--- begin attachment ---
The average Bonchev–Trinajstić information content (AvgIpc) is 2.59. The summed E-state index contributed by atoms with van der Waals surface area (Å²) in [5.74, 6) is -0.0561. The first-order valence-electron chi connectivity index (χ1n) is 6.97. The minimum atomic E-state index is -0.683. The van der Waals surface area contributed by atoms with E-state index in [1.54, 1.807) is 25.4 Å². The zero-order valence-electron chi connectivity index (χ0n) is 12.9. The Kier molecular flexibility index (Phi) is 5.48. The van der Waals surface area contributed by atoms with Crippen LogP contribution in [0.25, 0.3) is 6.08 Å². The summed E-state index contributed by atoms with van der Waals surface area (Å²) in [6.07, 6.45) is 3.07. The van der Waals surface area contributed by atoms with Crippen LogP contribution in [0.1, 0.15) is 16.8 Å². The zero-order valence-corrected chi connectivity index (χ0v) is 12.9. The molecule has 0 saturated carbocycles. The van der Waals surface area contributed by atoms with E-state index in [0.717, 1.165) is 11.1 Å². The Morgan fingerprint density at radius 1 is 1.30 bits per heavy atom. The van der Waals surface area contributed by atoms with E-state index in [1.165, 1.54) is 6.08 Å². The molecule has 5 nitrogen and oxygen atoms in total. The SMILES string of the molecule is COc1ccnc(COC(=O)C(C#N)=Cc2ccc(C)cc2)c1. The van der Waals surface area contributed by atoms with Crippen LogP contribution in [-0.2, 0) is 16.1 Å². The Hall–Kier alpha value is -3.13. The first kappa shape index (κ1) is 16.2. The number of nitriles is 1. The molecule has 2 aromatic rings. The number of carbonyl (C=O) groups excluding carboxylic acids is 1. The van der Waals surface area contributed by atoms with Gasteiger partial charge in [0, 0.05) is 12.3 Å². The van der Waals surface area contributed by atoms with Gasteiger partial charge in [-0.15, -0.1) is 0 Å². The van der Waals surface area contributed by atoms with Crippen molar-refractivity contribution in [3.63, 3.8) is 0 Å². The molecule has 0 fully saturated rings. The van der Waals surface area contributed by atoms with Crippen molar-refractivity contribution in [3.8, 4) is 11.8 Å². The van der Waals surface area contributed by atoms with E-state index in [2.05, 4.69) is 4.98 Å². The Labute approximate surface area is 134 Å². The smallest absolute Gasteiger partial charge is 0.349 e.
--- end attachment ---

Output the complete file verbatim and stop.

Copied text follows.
The average Bonchev–Trinajstić information content (AvgIpc) is 2.59. The summed E-state index contributed by atoms with van der Waals surface area (Å²) in [5.74, 6) is -0.0561. The first-order valence-electron chi connectivity index (χ1n) is 6.97. The minimum atomic E-state index is -0.683. The van der Waals surface area contributed by atoms with E-state index in [1.54, 1.807) is 25.4 Å². The zero-order valence-electron chi connectivity index (χ0n) is 12.9. The Kier molecular flexibility index (Phi) is 5.48. The van der Waals surface area contributed by atoms with Crippen LogP contribution in [0.25, 0.3) is 6.08 Å². The summed E-state index contributed by atoms with van der Waals surface area (Å²) in [6.07, 6.45) is 3.07. The van der Waals surface area contributed by atoms with Crippen LogP contribution in [0.1, 0.15) is 16.8 Å². The zero-order valence-corrected chi connectivity index (χ0v) is 12.9. The molecule has 0 saturated carbocycles. The van der Waals surface area contributed by atoms with E-state index in [0.717, 1.165) is 11.1 Å². The Morgan fingerprint density at radius 1 is 1.30 bits per heavy atom. The van der Waals surface area contributed by atoms with E-state index in [1.165, 1.54) is 6.08 Å². The molecule has 5 nitrogen and oxygen atoms in total. The SMILES string of the molecule is COc1ccnc(COC(=O)C(C#N)=Cc2ccc(C)cc2)c1. The van der Waals surface area contributed by atoms with Crippen LogP contribution in [-0.2, 0) is 16.1 Å². The Hall–Kier alpha value is -3.13. The first kappa shape index (κ1) is 16.2. The number of nitriles is 1. The molecule has 2 aromatic rings. The number of carbonyl (C=O) groups excluding carboxylic acids is 1. The van der Waals surface area contributed by atoms with Gasteiger partial charge in [0, 0.05) is 12.3 Å². The van der Waals surface area contributed by atoms with Gasteiger partial charge in [-0.15, -0.1) is 0 Å². The van der Waals surface area contributed by atoms with Crippen molar-refractivity contribution in [3.63, 3.8) is 0 Å². The molecule has 0 fully saturated rings. The van der Waals surface area contributed by atoms with Crippen molar-refractivity contribution in [3.8, 4) is 11.8 Å². The van der Waals surface area contributed by atoms with E-state index in [2.05, 4.69) is 4.98 Å². The Labute approximate surface area is 134 Å². The smallest absolute Gasteiger partial charge is 0.349 e.